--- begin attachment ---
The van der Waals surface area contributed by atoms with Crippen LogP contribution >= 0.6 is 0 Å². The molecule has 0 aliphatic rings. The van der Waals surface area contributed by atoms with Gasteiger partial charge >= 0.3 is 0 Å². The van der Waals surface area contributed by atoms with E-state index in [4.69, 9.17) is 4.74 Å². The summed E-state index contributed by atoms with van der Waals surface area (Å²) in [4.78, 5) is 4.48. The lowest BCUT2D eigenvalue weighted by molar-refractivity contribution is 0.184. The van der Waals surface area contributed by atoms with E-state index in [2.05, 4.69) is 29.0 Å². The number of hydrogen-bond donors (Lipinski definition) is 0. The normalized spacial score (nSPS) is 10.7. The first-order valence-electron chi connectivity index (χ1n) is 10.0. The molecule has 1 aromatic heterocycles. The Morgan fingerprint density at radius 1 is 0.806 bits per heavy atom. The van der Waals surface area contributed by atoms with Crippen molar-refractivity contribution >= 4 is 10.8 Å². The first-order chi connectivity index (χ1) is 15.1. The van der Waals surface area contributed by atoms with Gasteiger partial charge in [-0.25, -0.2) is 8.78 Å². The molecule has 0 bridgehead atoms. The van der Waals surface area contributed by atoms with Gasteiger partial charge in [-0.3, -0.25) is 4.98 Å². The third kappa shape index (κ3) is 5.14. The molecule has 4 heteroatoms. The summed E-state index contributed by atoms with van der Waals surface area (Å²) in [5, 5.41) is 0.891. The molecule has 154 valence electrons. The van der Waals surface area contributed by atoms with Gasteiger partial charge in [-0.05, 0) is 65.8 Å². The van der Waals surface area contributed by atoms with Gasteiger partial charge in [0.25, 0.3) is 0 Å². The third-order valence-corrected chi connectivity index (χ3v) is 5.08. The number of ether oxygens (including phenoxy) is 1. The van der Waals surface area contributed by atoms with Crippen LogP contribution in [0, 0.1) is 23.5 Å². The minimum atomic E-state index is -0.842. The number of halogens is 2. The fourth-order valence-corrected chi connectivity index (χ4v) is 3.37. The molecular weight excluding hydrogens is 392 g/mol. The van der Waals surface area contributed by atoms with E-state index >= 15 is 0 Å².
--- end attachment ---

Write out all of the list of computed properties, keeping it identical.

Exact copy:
The van der Waals surface area contributed by atoms with Crippen LogP contribution >= 0.6 is 0 Å². The molecule has 0 aliphatic rings. The van der Waals surface area contributed by atoms with Gasteiger partial charge >= 0.3 is 0 Å². The van der Waals surface area contributed by atoms with E-state index in [4.69, 9.17) is 4.74 Å². The summed E-state index contributed by atoms with van der Waals surface area (Å²) in [4.78, 5) is 4.48. The lowest BCUT2D eigenvalue weighted by molar-refractivity contribution is 0.184. The van der Waals surface area contributed by atoms with E-state index in [2.05, 4.69) is 29.0 Å². The number of hydrogen-bond donors (Lipinski definition) is 0. The normalized spacial score (nSPS) is 10.7. The first-order valence-electron chi connectivity index (χ1n) is 10.0. The molecule has 1 aromatic heterocycles. The Morgan fingerprint density at radius 1 is 0.806 bits per heavy atom. The van der Waals surface area contributed by atoms with Crippen molar-refractivity contribution >= 4 is 10.8 Å². The first-order chi connectivity index (χ1) is 15.1. The van der Waals surface area contributed by atoms with Gasteiger partial charge in [-0.25, -0.2) is 8.78 Å². The molecule has 0 bridgehead atoms. The van der Waals surface area contributed by atoms with Gasteiger partial charge in [-0.3, -0.25) is 4.98 Å². The third kappa shape index (κ3) is 5.14. The molecule has 4 heteroatoms. The summed E-state index contributed by atoms with van der Waals surface area (Å²) in [5, 5.41) is 0.891. The molecule has 154 valence electrons. The van der Waals surface area contributed by atoms with Gasteiger partial charge in [-0.05, 0) is 65.8 Å². The van der Waals surface area contributed by atoms with Gasteiger partial charge in [0.25, 0.3) is 0 Å². The third-order valence-corrected chi connectivity index (χ3v) is 5.08. The number of ether oxygens (including phenoxy) is 1. The van der Waals surface area contributed by atoms with Crippen LogP contribution in [0, 0.1) is 23.5 Å². The minimum atomic E-state index is -0.842. The number of halogens is 2. The fourth-order valence-corrected chi connectivity index (χ4v) is 3.37. The molecular weight excluding hydrogens is 392 g/mol. The van der Waals surface area contributed by atoms with E-state index >= 15 is 0 Å².